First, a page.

Times change, surrounding cultural values change, priorities change, we try new things, or don’t want to try new things. Whatever the case may be, as individuals we grow in new and differing ways from and with each other. I think this is because each of us is our own little world and from that world everything looks and feels unique to the individual. And this can make it easy to fall back into prescribed and/or normalized roles and act/perform/be the way everyone knows (or knew) you to be; to fulfill the roles associated with you, whether that be gendered roles; relational roles such as grandparent, parent, sibling, cousin; or more character-type and behavioral roles such as being the larger group caretaker, bread-winner, comical relief, calming presence, agitator and/or provocateur, reckless mess, or the one who has it all together (seemingly). The patterned dynamic that has become established is oft times easier to fall back into than catching everyone up and changing the rhythm of relation. In talking to friends about this phenomenon, we have come to recognize a sort of reversion into past roles that occurs, as if by a spell, which can feel beyond control, constraining, and frustrating.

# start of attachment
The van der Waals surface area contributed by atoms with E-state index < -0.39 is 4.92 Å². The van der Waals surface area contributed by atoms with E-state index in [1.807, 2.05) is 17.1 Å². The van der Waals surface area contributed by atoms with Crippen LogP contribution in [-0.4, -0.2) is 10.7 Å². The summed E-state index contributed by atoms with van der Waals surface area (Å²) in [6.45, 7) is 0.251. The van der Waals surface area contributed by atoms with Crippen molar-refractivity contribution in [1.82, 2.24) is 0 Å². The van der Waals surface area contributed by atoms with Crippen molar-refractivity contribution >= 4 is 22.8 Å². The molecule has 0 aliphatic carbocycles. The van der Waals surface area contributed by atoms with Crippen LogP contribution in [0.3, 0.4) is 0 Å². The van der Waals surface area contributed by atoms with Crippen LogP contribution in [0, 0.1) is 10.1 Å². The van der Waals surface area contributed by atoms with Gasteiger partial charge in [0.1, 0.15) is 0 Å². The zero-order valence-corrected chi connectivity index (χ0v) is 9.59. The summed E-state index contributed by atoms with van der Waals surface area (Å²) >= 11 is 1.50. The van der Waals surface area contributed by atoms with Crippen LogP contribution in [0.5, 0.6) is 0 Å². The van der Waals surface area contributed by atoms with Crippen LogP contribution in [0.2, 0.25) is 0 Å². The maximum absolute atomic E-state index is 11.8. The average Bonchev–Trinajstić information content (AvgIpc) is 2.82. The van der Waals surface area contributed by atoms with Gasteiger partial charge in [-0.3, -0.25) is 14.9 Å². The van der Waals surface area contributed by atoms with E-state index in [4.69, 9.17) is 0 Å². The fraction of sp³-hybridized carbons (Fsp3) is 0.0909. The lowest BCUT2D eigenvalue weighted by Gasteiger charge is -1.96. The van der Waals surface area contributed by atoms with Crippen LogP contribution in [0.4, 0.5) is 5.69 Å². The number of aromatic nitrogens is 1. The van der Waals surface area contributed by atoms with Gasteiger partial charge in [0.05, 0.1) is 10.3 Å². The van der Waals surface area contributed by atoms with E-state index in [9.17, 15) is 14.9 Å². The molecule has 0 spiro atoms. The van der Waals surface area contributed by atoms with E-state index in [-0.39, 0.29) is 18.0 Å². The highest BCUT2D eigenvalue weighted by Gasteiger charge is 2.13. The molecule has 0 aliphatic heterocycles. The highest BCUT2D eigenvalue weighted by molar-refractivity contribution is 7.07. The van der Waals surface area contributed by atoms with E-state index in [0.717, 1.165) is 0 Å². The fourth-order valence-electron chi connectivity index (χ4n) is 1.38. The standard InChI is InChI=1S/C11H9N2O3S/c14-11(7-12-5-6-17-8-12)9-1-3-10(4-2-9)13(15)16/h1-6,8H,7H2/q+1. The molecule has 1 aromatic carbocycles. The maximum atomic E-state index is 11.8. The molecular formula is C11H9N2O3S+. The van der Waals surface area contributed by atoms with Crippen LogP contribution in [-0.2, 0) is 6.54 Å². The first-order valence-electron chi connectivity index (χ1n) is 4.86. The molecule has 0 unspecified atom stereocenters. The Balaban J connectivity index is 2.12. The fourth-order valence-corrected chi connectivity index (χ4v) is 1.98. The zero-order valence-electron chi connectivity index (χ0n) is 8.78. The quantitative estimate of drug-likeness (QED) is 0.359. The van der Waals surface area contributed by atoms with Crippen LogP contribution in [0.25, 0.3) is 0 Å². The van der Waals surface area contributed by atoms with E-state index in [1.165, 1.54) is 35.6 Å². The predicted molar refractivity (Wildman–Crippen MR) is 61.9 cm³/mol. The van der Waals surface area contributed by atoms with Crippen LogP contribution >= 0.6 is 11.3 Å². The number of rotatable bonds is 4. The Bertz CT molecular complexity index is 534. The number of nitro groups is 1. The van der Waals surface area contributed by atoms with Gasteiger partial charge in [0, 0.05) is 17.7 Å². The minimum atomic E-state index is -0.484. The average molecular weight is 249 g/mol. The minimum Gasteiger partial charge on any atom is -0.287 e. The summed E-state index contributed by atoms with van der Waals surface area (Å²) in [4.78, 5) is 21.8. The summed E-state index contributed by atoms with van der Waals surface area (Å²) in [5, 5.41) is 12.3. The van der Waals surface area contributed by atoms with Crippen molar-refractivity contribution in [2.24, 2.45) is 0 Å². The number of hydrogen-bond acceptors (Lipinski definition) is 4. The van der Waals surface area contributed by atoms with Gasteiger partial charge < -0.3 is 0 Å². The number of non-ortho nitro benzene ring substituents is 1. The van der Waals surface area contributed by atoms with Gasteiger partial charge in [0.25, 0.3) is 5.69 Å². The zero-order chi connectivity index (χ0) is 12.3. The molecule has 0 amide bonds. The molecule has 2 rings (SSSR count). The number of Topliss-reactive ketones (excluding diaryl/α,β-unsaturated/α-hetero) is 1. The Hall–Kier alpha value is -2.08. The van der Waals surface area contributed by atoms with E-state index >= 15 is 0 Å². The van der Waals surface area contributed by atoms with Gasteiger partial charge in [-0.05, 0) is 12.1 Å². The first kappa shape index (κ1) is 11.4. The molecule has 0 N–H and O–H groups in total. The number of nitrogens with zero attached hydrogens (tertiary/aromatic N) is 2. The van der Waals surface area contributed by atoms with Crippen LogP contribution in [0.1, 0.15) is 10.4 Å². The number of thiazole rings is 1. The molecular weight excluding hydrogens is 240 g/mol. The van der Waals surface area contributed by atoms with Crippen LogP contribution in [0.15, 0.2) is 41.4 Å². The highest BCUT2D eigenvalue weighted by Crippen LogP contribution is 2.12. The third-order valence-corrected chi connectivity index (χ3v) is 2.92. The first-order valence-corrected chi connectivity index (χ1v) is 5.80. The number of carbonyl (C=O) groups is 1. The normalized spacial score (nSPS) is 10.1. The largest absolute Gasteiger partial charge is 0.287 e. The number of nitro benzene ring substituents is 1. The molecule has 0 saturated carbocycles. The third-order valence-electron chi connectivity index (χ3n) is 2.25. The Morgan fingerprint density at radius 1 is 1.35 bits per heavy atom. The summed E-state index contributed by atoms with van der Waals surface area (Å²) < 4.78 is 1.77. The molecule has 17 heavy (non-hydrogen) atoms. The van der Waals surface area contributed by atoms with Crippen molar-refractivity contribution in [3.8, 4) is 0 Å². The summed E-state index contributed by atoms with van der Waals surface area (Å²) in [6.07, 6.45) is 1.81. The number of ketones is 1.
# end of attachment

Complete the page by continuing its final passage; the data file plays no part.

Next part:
How and why do we find ourselves in particular roles, when we have personally out-grown them or intentionally worked to change? Why do we expect and place our people in static roles in the first place, and/or react with anger, offense, or hurt when they resist being “put back in place”? If we do not like being reduced and constrained in this way, why do impose expectations on others? Why is it so difficult to see and welcome change from others? I wonder, is it because individual change often happens elsewhere and so if we don’t see the process it's not recognizable to us? I think the underlying problem here is our expectations. We go into encounters and gatherings with expectations and then wait for them to be confirmed.